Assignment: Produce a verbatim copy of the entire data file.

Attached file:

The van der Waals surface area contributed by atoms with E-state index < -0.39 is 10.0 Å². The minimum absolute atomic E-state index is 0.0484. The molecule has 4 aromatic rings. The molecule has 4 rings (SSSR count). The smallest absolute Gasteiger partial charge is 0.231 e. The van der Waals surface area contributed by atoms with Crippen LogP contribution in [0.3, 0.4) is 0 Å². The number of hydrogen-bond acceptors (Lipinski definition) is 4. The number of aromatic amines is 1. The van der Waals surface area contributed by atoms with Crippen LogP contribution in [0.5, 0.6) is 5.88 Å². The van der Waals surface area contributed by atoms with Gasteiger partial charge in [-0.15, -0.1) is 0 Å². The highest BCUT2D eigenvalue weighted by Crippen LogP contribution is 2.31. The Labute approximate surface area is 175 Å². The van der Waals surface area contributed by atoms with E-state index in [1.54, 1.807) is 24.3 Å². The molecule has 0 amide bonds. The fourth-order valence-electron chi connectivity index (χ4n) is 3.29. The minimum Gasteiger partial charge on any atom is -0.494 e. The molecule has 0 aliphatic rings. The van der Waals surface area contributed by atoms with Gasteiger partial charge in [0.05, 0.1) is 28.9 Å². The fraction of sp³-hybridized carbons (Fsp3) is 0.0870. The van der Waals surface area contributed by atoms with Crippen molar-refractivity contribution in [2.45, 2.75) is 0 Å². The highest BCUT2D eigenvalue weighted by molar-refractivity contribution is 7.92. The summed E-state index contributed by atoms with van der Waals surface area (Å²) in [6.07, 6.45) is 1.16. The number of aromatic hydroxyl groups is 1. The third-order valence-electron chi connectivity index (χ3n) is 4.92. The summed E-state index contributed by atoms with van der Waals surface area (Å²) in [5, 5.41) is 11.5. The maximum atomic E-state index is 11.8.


The van der Waals surface area contributed by atoms with E-state index < -0.39 is 10.0 Å². The minimum absolute atomic E-state index is 0.0484. The molecule has 4 aromatic rings. The molecule has 4 rings (SSSR count). The smallest absolute Gasteiger partial charge is 0.231 e. The van der Waals surface area contributed by atoms with Crippen LogP contribution in [0.3, 0.4) is 0 Å². The number of hydrogen-bond acceptors (Lipinski definition) is 4. The number of aromatic amines is 1. The van der Waals surface area contributed by atoms with Crippen LogP contribution in [0.5, 0.6) is 5.88 Å². The van der Waals surface area contributed by atoms with Gasteiger partial charge in [-0.15, -0.1) is 0 Å². The highest BCUT2D eigenvalue weighted by Crippen LogP contribution is 2.31. The Labute approximate surface area is 175 Å². The van der Waals surface area contributed by atoms with E-state index in [1.54, 1.807) is 24.3 Å². The molecule has 0 amide bonds. The fourth-order valence-electron chi connectivity index (χ4n) is 3.29. The minimum Gasteiger partial charge on any atom is -0.494 e. The molecule has 0 aliphatic rings. The van der Waals surface area contributed by atoms with Gasteiger partial charge in [0.05, 0.1) is 28.9 Å². The fraction of sp³-hybridized carbons (Fsp3) is 0.0870. The van der Waals surface area contributed by atoms with Crippen molar-refractivity contribution in [2.45, 2.75) is 0 Å². The highest BCUT2D eigenvalue weighted by molar-refractivity contribution is 7.92. The summed E-state index contributed by atoms with van der Waals surface area (Å²) in [6.07, 6.45) is 1.16. The number of aromatic hydroxyl groups is 1. The third-order valence-electron chi connectivity index (χ3n) is 4.92. The summed E-state index contributed by atoms with van der Waals surface area (Å²) in [5, 5.41) is 11.5. The maximum atomic E-state index is 11.8.